'American Masters: Tyrus'
(Tyrus Wong / DVD / NR / 2018 / PBS)
Overview:Tyrus is an award-winning documentary film about the inspiring life, art, and enduring impact of Chinese-American artist and Disney Legend, Tyrus Wong.
DVD Verdict: Tyrus Wong (October 25, 1910 – December 30, 2016) was a Chinese-born American artist. He was a painter, muralist, lithographer, designer and kite maker. As a film production illustrator, Wong worked for Disney and Warner Brothers, including as the lead artist on Disney's 1942 film Bambi.
'American Masters: Tyrus' tells the unlikely story of pioneering Guangzhou-born, American artist Tyrus Wong, who overcame a life of poverty and racism to become a celebrated painter (who once exhibited with Picasso and Matisse), Hollywood sketch artist, and "Disney Legend" for his groundbreaking work on the classic animated film Bambi.
Previously unseen art and interviews with Wong, movie clips and archival footage illustrate how his unique style - melding Chinese calligraphic and landscape influences with contemporary Western art - is found in everything from Disney animation and live-action Hollywood studio films (Rebel Without a Cause, The Wild Bunch, April in Paris) to Hallmark Christmas cards, hand-painted California dinnerware, Depression-era WPA paintings, kites, and fine art.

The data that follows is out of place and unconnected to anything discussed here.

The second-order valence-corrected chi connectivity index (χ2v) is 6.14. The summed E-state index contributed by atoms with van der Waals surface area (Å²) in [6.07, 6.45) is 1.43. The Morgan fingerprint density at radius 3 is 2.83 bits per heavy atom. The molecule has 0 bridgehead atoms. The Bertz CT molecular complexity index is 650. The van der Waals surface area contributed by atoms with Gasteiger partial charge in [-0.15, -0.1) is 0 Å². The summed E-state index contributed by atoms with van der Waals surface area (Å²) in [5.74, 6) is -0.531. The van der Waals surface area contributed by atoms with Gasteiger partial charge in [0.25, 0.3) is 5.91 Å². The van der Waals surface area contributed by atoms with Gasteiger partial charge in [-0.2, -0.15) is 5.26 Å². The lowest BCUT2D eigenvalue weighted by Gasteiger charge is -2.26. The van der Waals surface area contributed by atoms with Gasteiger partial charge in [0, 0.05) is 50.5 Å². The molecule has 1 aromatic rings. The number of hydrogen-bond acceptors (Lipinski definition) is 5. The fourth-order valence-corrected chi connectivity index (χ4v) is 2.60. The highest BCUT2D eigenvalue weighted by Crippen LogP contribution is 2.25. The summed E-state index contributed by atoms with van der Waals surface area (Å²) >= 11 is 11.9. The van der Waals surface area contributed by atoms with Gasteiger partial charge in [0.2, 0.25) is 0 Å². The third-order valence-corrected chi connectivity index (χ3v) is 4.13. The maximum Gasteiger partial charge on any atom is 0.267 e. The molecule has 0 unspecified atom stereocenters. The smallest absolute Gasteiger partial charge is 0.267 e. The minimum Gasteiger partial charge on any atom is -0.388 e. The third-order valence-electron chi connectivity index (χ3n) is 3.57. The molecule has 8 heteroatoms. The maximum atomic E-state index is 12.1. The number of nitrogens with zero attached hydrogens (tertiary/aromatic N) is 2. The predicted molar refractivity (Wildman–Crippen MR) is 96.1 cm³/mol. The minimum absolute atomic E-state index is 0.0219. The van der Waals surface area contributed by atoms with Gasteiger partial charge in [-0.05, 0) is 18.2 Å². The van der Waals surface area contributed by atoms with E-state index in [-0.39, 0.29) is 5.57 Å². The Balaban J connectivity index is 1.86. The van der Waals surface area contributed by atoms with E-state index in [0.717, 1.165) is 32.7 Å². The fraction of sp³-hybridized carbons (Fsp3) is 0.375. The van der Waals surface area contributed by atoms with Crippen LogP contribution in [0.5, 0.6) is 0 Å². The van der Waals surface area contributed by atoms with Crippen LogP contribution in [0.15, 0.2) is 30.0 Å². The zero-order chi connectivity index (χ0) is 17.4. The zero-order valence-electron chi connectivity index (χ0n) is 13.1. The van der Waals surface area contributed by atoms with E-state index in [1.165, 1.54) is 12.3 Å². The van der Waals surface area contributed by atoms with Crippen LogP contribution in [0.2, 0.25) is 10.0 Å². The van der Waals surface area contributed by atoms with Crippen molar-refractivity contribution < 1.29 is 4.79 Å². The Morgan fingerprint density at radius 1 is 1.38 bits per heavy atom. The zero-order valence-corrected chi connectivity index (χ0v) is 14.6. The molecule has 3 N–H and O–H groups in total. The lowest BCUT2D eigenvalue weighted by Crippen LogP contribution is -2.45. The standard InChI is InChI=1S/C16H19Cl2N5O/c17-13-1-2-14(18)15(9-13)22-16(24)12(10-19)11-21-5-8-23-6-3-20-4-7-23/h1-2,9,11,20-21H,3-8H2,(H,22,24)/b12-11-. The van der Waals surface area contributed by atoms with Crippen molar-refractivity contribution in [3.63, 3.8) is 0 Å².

We soon discover that the very first solo exhibition of Wong's artwork, “Mid-Century Mandarin: The Clay Canvasses of Tyrus Wong,” curated by Bill Stern, was organized by the Museum of California Design. It focused on his paintings on dinnerware for Winfield China of Pasadena, California, in the 1940s and 50s, and was presented at CAFAM in Los Angeles, July 14 through October 31, 2004.
Furthermore, in 2007, Wong was one of three illustrators featured in The Art of the Motion Picture Illustrator: William B. Major, Harold Michelson and Tyrus Wong, an exhibit in the Academy of Motion Picture Arts and Sciences's Grand Lobby Gallery in Beverly Hills.
In closing, and what I love best about this new documentary, is that it finally corrects a historical wrong by spotlighting this seminal, but heretofore under-credited figure who passed away in 2016 at the age of 106. This is a Widescreen Presentation (1.77:1) enhanced for 16x9 TVs.